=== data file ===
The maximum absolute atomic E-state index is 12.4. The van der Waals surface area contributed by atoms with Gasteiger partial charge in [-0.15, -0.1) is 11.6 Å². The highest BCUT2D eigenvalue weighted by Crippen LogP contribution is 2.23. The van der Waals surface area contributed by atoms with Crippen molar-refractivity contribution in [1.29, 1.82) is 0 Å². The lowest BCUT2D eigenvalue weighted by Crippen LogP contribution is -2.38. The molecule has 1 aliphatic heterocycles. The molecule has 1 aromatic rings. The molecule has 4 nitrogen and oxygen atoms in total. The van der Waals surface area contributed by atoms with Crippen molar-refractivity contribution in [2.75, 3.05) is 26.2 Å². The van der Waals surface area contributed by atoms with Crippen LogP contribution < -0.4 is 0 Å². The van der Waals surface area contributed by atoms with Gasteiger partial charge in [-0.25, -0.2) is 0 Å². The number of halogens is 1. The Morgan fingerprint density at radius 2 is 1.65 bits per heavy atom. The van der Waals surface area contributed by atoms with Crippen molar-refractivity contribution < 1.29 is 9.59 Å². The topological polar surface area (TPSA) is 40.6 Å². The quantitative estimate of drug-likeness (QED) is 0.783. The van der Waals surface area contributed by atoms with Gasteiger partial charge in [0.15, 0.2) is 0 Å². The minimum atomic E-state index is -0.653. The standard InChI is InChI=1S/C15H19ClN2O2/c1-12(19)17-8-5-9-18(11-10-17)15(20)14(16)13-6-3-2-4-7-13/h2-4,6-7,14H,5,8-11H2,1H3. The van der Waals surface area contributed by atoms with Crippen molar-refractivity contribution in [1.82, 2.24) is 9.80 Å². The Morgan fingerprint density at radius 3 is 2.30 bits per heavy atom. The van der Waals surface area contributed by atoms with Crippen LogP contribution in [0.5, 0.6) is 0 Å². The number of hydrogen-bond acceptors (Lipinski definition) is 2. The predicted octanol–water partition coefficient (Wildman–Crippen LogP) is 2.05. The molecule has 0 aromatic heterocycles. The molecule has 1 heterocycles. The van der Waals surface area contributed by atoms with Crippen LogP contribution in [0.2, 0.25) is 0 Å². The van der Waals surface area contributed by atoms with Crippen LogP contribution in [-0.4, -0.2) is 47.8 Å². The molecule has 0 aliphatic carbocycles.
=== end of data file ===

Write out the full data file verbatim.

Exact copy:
The maximum absolute atomic E-state index is 12.4. The van der Waals surface area contributed by atoms with Gasteiger partial charge in [-0.15, -0.1) is 11.6 Å². The highest BCUT2D eigenvalue weighted by Crippen LogP contribution is 2.23. The van der Waals surface area contributed by atoms with Crippen molar-refractivity contribution in [1.29, 1.82) is 0 Å². The lowest BCUT2D eigenvalue weighted by Crippen LogP contribution is -2.38. The molecule has 1 aliphatic heterocycles. The molecule has 1 aromatic rings. The molecule has 4 nitrogen and oxygen atoms in total. The van der Waals surface area contributed by atoms with Crippen molar-refractivity contribution in [2.75, 3.05) is 26.2 Å². The van der Waals surface area contributed by atoms with Crippen LogP contribution < -0.4 is 0 Å². The van der Waals surface area contributed by atoms with Gasteiger partial charge in [-0.25, -0.2) is 0 Å². The number of halogens is 1. The Morgan fingerprint density at radius 2 is 1.65 bits per heavy atom. The van der Waals surface area contributed by atoms with Crippen molar-refractivity contribution < 1.29 is 9.59 Å². The topological polar surface area (TPSA) is 40.6 Å². The quantitative estimate of drug-likeness (QED) is 0.783. The van der Waals surface area contributed by atoms with Gasteiger partial charge in [0.15, 0.2) is 0 Å². The minimum atomic E-state index is -0.653. The standard InChI is InChI=1S/C15H19ClN2O2/c1-12(19)17-8-5-9-18(11-10-17)15(20)14(16)13-6-3-2-4-7-13/h2-4,6-7,14H,5,8-11H2,1H3. The van der Waals surface area contributed by atoms with Crippen molar-refractivity contribution in [1.82, 2.24) is 9.80 Å². The Morgan fingerprint density at radius 3 is 2.30 bits per heavy atom. The van der Waals surface area contributed by atoms with Crippen LogP contribution in [0.5, 0.6) is 0 Å². The number of hydrogen-bond acceptors (Lipinski definition) is 2. The predicted octanol–water partition coefficient (Wildman–Crippen LogP) is 2.05. The molecule has 0 aromatic heterocycles. The molecule has 1 heterocycles. The van der Waals surface area contributed by atoms with Crippen LogP contribution in [0.2, 0.25) is 0 Å². The van der Waals surface area contributed by atoms with Crippen LogP contribution in [-0.4, -0.2) is 47.8 Å². The molecule has 0 aliphatic carbocycles.